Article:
IRVINE, Calif. Exodus International, a decades-old ministry of helping people overcome homosexual behavior, announced it is closing down the same day its president, Alan Chambers, issued a public apology to people who have been hurt by the organization.
"Exodus International is the prodigal's older brother, trying to impose its will on God's promises, and make judgments on who's worthy of His Kingdom. God is calling us to be the Father to welcome everyone, to love unhindered," Chambers said in a written statement June 19, alluding also to the development of a new ministry to "reduce fear."
Russell D. Moore, president of the Ethics & Religious Liberty Commission, said the folding of Exodus International "doesn't mean the folding of an evangelistic sexual ethic, though it does mean a move away from a therapeutic model of sexual sanctification."
"Evangelical Christianity increasingly addresses sexual issues more in line with the older Christian tradition of sin and temptation and triumph than with the language of therapy," said Moore. "We can't have a utopian view of overcoming temptation of any sort."
Jesus never promises any Christian freedom from temptation, Moore said, but He does promise the power of the Spirit to fight against the pull to temptation, whatever the temptation may be.
"Increasingly churches are addressing persons with same-sex attractions the same way they address everyone else: in terms of the Gospel and a lifelong call to take up one's cross and follow Christ," Moore said. "This means the Christian grappling with same-sex attractions needs to hear that the Gospel addresses him or her, and that this person needs the whole body of Christ, in community, not just an accountability group of those who are defined by the same temptations."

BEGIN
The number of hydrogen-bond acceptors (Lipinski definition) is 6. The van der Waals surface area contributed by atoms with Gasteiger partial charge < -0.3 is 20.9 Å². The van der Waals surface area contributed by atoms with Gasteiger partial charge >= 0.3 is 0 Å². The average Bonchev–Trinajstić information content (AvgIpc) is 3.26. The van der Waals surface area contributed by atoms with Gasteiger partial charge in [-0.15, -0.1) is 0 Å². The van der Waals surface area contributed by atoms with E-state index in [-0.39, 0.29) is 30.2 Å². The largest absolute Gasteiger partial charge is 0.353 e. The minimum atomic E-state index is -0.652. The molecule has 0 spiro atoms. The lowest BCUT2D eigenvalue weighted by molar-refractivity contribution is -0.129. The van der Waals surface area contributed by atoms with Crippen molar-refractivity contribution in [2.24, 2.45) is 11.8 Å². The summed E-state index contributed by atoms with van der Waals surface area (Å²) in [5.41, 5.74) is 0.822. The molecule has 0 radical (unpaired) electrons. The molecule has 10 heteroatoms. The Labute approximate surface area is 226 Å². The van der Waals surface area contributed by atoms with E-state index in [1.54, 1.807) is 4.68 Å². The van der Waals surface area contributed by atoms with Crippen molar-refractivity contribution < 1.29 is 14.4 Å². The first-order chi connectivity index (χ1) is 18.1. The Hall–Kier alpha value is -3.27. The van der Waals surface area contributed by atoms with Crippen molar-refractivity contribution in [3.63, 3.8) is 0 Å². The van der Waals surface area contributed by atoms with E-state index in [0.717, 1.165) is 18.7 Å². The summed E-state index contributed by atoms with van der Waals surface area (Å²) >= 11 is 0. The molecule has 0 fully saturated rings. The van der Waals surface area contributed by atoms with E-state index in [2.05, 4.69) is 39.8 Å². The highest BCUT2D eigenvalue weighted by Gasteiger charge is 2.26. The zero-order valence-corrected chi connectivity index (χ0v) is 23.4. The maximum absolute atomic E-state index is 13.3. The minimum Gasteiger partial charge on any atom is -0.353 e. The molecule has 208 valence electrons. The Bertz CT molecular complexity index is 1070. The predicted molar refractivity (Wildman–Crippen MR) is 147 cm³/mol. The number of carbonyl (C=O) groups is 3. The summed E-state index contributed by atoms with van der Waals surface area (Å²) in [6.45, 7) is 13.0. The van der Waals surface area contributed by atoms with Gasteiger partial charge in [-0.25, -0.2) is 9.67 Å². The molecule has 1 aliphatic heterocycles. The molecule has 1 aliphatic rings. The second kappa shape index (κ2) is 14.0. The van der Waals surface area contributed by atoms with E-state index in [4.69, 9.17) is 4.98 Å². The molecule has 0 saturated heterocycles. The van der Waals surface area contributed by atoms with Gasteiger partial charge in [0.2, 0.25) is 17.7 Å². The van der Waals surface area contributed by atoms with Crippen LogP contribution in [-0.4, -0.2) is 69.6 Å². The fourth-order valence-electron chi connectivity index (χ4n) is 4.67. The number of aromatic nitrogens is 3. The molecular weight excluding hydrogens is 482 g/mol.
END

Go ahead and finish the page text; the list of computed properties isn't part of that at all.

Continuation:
R. Albert Mohler Jr., president of Southern Baptist Theological Seminary, said it became clear last year when Chambers suggested that people can persist in homosexual behavior and still receive the salvation that Jesus offers that Chambers and Exodus International were rethinking their understanding of a Christian approach to homosexuality.
"Sadly, it appears that this rethinking has resulted in something like a surrender to the cultural currents of the day," said Mohler.
Chambers' apology was to appear on an episode of "Our America" with Lisa Ling on the Oprah Winfrey Network June 20, but in a speech at the Exodus Freedom conference at Concordia College in Irvine, Calif., Wednesday night and in a statement released earlier that day, Chambers said he must "finally own and acknowledge the hurt of others."
"It is strange to be someone who has both been hurt by the church's treatment of the LBGT community, and also to be someone who must apologize for being part of the very system of ignorance that perpetuated that hurt," Chambers wrote. "Today it is as if I've just woken up to a greater sense of how painful it is to be a sinner in the hands of an angry church."
Chambers, who has served as president of Exodus International for 11 years, said his newfound beliefs "center around grace," rather than sin.
"I have heard many firsthand stories from people called ex-gay survivors. Stories of people who went to Exodus affiliated ministries or ministers for help only to experience more trauma.... And then there is the trauma that I have caused," Chambers wrote, pointing to his decision for years not to disclose his own ongoing same-sex attractions.